On 13 April falls the 100th anniversary of the massacre at the Jallianwala Bagh. For the uninitiated, this is a garden in the Indian city of Amritsar. The garden is pretty close to the city’s famed Golden Temple, the holiest site in Sikhism.
On the day in question, British troops led by one Brigadier-General Reginald Dyer opened fire on the crowds in the garden. At least 379 people were killed. That number is the British estimate. The Indian estimates for the death toll are much higher.
It is depressingly easy to think of other incidents of British troops firing into harmless crowds. Think of Northern Ireland’s Bloody Sunday of 30 January 1972 with its 14 dead, or the Boston Massacre of 5 March 1770 where five people were killed.
Those incidents are separated by a total of 202 years and you should not mistake my meaning. I ascribe no special malice or talent for massacres to the British. Indeed, I lived in England for quite a few years and retain special fondness for the people of the United Kingdom.
It would be more accurate to repeat a piece of wisdom imparted to me by an old Spanish woman, who shocked me with her praise for Franco, the dictator who ruled Spain from 1936 to 1975. Every country, she told me, has bad things in its history. There are no exceptions to this rule.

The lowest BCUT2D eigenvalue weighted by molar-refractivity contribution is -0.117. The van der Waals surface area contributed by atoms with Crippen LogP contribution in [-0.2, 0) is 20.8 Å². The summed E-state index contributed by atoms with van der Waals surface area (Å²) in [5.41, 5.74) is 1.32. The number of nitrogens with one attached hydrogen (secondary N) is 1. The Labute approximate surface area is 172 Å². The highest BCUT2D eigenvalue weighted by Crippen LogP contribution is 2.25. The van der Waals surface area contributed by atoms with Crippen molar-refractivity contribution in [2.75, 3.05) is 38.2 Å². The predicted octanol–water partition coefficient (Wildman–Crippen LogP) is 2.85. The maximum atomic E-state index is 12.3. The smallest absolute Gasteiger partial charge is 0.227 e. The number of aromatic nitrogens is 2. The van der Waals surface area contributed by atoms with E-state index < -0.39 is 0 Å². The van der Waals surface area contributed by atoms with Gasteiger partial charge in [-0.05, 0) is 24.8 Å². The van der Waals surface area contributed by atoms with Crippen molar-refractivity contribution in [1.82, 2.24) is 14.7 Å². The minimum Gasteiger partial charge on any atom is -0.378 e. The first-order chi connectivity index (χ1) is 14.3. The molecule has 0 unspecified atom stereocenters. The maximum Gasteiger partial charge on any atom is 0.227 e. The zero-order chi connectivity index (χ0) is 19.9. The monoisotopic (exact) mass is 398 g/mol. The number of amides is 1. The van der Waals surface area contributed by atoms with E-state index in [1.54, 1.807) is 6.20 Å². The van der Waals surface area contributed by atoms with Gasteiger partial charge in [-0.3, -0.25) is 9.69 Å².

She was blinkered in her praise for Franco but her remark was absolutely on the money. We all want to think good things about our own country’s past but there were always bad things that happened alongside the good. Every country that has ever been has produced bad men and psychopaths.
Anyway, given the sweep of history you might think it strange that the three incidents I’ve listed are remembered so clearly. India has suffered worse massacres than Amritsar; the United States has seen three school massacres in the past decade alone with higher body counts than Boston; and Northern Ireland’s Troubles saw multiple massacres that killed more people than Bloody Sunday.
In other words, on a statistical basis alone it makes no sense to remember these particular events.
But none of them were about sense or statistics. Each was about unarmed people getting killed, and each had an outsize impact on events that followed. That’s why they’re so important.
Legal proceedings over events associated with the Troubles will probably continue for many years to come. Likewise, I believe that every American child learns about the Boston massacre.
And so it is that every Indian child will probably learn about the massacre at Jallianwala Bagh. This 13 April, being the 100th anniversary it will be remembered to an extra degree. And for the impact it had on everything that came after, that’s how it should be.